So you’re taking what we can prove and adding superfluous elements of projection and anthropomorphic fiction. Why ‘spiritualize’ it? I understand completely what you’re doing and why, but you still haven’t managed to convey how that actually helps the material. The first single-celled organisms didn’t even have gender! There is no sapient progressive agency behind ecological processes (i.e, predators declining to snack on young animals when hungry to help preserve the prey population), either, other than the ones humans have inserted themselves into, so again the comparison is baseless at best.

    Fuck you and your condescending attitude. I’ve heard that line, too, again from men who haven’t actually proven their arguments. ‘I have a degree in Economics and the CEOs deserve their millions after they’ve defrauded their workers’ pension funds, but of course you couldn’t possibly understand what I’m saying.’

    Again, FUCK YOU. For someone who hates the patriarchy, you’re certainly hitting most of its bingo squares.

  • Ariadne

    Embruii,

    My apologies. I did not mean that you personally are incapable of understanding. I see that I did not write clearly. I intended to say that, in the past, I have taught feminist spirituality to others and attempted to weave in materials from evolutionary biology.

    BTW I know biologists who are (closet) Gaian-style spiritual people. None of them believe that evolution is “conscious” in any human sense of the word. They just feel it is *wise* — filled with a genetic wisdom that has been honed for 4 billion years of “experience” of biological opulence and survival.

  • Emburii

    You don’t seem to mean a lot of things, and yet you keep pushing your foot down your throat one toe at a time. Maybe it’s a sign that you’re just a little off-base? For that matter, why talk to me? I’m a ‘close-minded atheist’, remember? The ‘work is done’? Or am I just not one of those nasty men like Dawkins, so I can’t possibly count? You dismiss atheism as this purely patriarchal thing, and yet you’re the one insulting another woman and presuming that she’s not capable of thinking things through. You are the man in a feminist website’s comment that talks about how women really are less intelligent and they’re just do /defensive/ about it. Please, please, check your privilege.

    BTW, there are biologists who are Creationist Christians. It doesn’t make them right, and it doesn’t support their view of the world. Nature is breathtaking in its complexity, but it isn’t ‘wise’; the grafting of human nature and values is still baseless and even misleading.

  • Ariadne

    “manipulation, or, as you put it, deliberately altering cognitive and emotional biases, to your own ends, is still abusive manipulation, no matter how just you think your ends might be.”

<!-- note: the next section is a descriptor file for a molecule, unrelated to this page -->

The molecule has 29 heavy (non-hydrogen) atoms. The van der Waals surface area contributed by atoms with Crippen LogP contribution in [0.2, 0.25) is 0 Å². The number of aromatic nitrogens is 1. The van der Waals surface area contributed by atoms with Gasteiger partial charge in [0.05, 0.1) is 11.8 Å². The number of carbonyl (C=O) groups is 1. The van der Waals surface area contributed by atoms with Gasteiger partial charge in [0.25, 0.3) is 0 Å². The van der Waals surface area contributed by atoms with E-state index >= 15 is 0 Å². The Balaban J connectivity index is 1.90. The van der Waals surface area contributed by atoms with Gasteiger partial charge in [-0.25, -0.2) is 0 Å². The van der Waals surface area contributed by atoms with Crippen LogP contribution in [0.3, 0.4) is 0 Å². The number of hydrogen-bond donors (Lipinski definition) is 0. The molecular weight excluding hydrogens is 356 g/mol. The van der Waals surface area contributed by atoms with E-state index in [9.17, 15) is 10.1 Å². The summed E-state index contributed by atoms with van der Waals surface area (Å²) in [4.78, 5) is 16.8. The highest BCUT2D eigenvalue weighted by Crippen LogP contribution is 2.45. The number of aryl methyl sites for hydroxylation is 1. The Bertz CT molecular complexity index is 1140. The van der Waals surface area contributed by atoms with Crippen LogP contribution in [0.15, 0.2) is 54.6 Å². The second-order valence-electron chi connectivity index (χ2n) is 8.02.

Yes, I agree. It is abusive when it is done for a teacher (or therapist’s) own ends.

    That is why we believe in teaching the techniques so that people can use them themselves, for their own chosen ends.

  • Ariadne

    Emburii,

    I don’t know anything about you beyond what you have written in this one thread. I will leave your space now, and I wish you peace and hope that you continue writing.

    Thank you,
    Ariadne

  • Emburii

    You didn’t know and you didn’t stop to think, because in your closed loop belief all atheists are old white men like Dawkins. Women can’t possibly have come to the same atheistic conclusions for their own thought-out reasons, right?

    I wish you growth and learning, especially from this experience.

  • Sarah Jane Braasch-Joy

    Ariadne,

    So are you teaching these techniques, so that people can manipulating themselves or others?

    And, if someone purposefully wishes to use these techniques of manipulation on others for their own ends, ends which you would most likely, from what you’ve stated above, deem immoral?

    This is such drivel.

    You admit that your Goddess religion is not true.

    You admit that your Goddess religion is a system of social control and manipulation.

    You admit that, in your worldview, the best we can hope for is to be a manipulative authoritarian master, one of the hopeless, duped masses, or a part of a dog eat dog system in which each is attempting to either self-delude (I’m not sure to what purpose) or to manipulate everyone around him/her to his/her own ends.

    And, you suggest that this is justified scientifically, because of universal skepticism? Because we can never be 100% sure of anything?

    I have to be honest. I’m not really sure why you thought you could come on a website filled with rationalists, scientific naturalists, freethinkers, atheists, materialists, etc., etc., and get away with this nonsense.

    You thought this would commend your position to us? How is your position different than any other religion? Answer: it’s not. You just think it is, because you think your ends are the right ends. Well, guess what? Everybody thinks their ends are the “right” ends.